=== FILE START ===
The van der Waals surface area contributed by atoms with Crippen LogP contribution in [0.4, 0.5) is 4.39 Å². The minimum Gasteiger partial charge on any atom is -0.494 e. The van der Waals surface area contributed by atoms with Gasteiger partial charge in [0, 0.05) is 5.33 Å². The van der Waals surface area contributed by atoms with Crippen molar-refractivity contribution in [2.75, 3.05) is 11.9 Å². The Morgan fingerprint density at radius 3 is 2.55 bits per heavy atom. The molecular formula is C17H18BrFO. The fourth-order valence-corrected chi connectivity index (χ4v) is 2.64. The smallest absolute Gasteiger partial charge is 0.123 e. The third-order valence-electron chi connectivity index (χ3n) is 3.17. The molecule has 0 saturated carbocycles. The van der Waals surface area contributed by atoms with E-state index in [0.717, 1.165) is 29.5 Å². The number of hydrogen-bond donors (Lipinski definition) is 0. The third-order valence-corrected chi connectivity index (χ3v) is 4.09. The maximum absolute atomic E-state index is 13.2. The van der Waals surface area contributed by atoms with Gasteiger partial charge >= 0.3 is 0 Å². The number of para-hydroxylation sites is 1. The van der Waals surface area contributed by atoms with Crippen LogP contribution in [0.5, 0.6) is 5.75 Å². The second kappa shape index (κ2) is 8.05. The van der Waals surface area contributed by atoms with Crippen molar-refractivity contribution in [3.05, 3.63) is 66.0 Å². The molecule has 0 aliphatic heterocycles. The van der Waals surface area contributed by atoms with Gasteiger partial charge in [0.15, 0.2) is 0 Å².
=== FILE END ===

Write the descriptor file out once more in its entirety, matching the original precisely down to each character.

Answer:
The van der Waals surface area contributed by atoms with Crippen LogP contribution in [0.4, 0.5) is 4.39 Å². The minimum Gasteiger partial charge on any atom is -0.494 e. The van der Waals surface area contributed by atoms with Gasteiger partial charge in [0, 0.05) is 5.33 Å². The van der Waals surface area contributed by atoms with Crippen molar-refractivity contribution in [2.75, 3.05) is 11.9 Å². The Morgan fingerprint density at radius 3 is 2.55 bits per heavy atom. The molecular formula is C17H18BrFO. The fourth-order valence-corrected chi connectivity index (χ4v) is 2.64. The smallest absolute Gasteiger partial charge is 0.123 e. The third-order valence-electron chi connectivity index (χ3n) is 3.17. The molecule has 0 saturated carbocycles. The van der Waals surface area contributed by atoms with E-state index in [0.717, 1.165) is 29.5 Å². The number of hydrogen-bond donors (Lipinski definition) is 0. The third-order valence-corrected chi connectivity index (χ3v) is 4.09. The maximum absolute atomic E-state index is 13.2. The van der Waals surface area contributed by atoms with Gasteiger partial charge >= 0.3 is 0 Å². The number of para-hydroxylation sites is 1. The van der Waals surface area contributed by atoms with Crippen LogP contribution in [0.5, 0.6) is 5.75 Å². The second kappa shape index (κ2) is 8.05. The van der Waals surface area contributed by atoms with Crippen molar-refractivity contribution in [3.05, 3.63) is 66.0 Å². The molecule has 0 aliphatic heterocycles. The van der Waals surface area contributed by atoms with Gasteiger partial charge in [0.15, 0.2) is 0 Å².